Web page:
2 Isaac Newton wrote to Robert Hooke in 1676 saying, “What Descartes did was a good step. You have added much several ways, and especially in taking the colours of thin plates into philosophical consideration. If I have seen a little further it is by standing on the shoulders of Giants.” However, the phrase goes back to the twelfth century and is attributed to humanist and philosopher, Bernard of Chartres.
4 The Oxford English Dictionary defines this as “A mythical solid substance, supposed to change any metal into gold or silver and (according to some) to cure all wounds and diseases and prolong life indefinitely.”
5 Attributed to Longinus, a Greek rhetorician and literary critic who may have lived in the 1st or 3rd century AD, “On the Sublime” is a treatise on aesthetics and literary criticism and is generally considered to rank second in importance to Aristotle’s Poetics.
8 Daniel Heinsius (1580-1655), a Dutch scholar and poet. Wanted, a translator: “in speculo positus, omnia saecula, praeterita, praesentia videns, uno velut intuitu.” ‘Tis hoped the prices will not be extravagant, as the translators will translate more reasonably than when employed in their terrene occupations.
9 Edward Young (1683-1765), British poet and dramatist. The lines are from his The Revenge: A Tragedy in Five Acts (1721).
10 “1 And the whole earth was of one language, and of one speech. 2 And it came to pass, as they journeyed from the east, that they found a plain in the land of Shinar; and they dwelt there. 3 And they said one to another, Go to , let us make brick, and burn them throughly. And they had brick for stone, and slime had they for morter. 4 And they said , Go to , let us build us a city and a tower, whose top may reach unto heaven; and let us make us a name, lest we be scattered abroad upon the face of the whole earth. 5 And the LORD came down to see the city and the tower, which the children of men builded . 6 And the LORD said , Behold, the people is one, and they have all one language; and this they begin to do : and now nothing will be restrained from them, which they have imagined to do” (Genesis 11:1-6, King James Version).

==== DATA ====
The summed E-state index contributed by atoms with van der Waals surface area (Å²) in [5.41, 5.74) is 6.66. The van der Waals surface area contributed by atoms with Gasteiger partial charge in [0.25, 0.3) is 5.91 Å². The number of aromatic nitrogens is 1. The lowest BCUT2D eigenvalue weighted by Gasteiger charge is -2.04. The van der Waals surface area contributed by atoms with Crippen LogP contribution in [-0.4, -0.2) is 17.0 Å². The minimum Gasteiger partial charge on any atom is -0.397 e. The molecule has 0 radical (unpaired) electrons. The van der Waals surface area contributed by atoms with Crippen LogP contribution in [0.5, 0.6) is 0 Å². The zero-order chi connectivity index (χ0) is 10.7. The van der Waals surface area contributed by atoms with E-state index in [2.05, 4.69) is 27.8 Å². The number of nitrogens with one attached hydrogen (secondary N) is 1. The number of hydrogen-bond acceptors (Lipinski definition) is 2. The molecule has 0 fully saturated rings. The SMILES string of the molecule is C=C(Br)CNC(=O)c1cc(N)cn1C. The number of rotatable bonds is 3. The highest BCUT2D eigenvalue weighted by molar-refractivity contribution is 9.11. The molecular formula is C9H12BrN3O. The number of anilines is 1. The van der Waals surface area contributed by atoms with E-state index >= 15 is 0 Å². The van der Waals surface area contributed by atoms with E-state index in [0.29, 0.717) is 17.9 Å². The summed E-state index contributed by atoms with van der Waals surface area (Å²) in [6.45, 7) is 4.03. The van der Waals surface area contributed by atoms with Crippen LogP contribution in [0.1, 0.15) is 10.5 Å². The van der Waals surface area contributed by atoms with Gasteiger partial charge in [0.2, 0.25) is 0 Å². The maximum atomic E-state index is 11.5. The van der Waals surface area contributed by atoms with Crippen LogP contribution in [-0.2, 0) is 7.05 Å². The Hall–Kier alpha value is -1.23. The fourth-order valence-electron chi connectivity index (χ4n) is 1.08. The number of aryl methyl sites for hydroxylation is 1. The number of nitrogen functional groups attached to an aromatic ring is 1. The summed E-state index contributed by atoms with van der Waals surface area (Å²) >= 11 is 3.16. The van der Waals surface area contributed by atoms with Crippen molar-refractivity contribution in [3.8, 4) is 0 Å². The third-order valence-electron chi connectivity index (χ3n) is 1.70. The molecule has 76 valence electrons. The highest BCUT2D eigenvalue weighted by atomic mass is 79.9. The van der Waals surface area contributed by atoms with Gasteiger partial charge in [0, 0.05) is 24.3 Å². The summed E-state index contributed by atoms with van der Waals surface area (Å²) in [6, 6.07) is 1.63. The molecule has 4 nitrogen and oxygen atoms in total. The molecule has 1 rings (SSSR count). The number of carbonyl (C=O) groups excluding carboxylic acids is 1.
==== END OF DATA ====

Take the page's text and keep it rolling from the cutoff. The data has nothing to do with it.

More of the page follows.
11 Marcus Fabius Quintilianus (c. 35 – c. 100). a Roman rhetorician known for his 12-volume Institutio Oratoria (Institutes of Oratory). Wanted, a translator: “perseverandum est, quia cæpimus”. ‘Tis hoped the prices will not be extravagant, as the translators will translate more reasonably than when employed in their terrene occupations.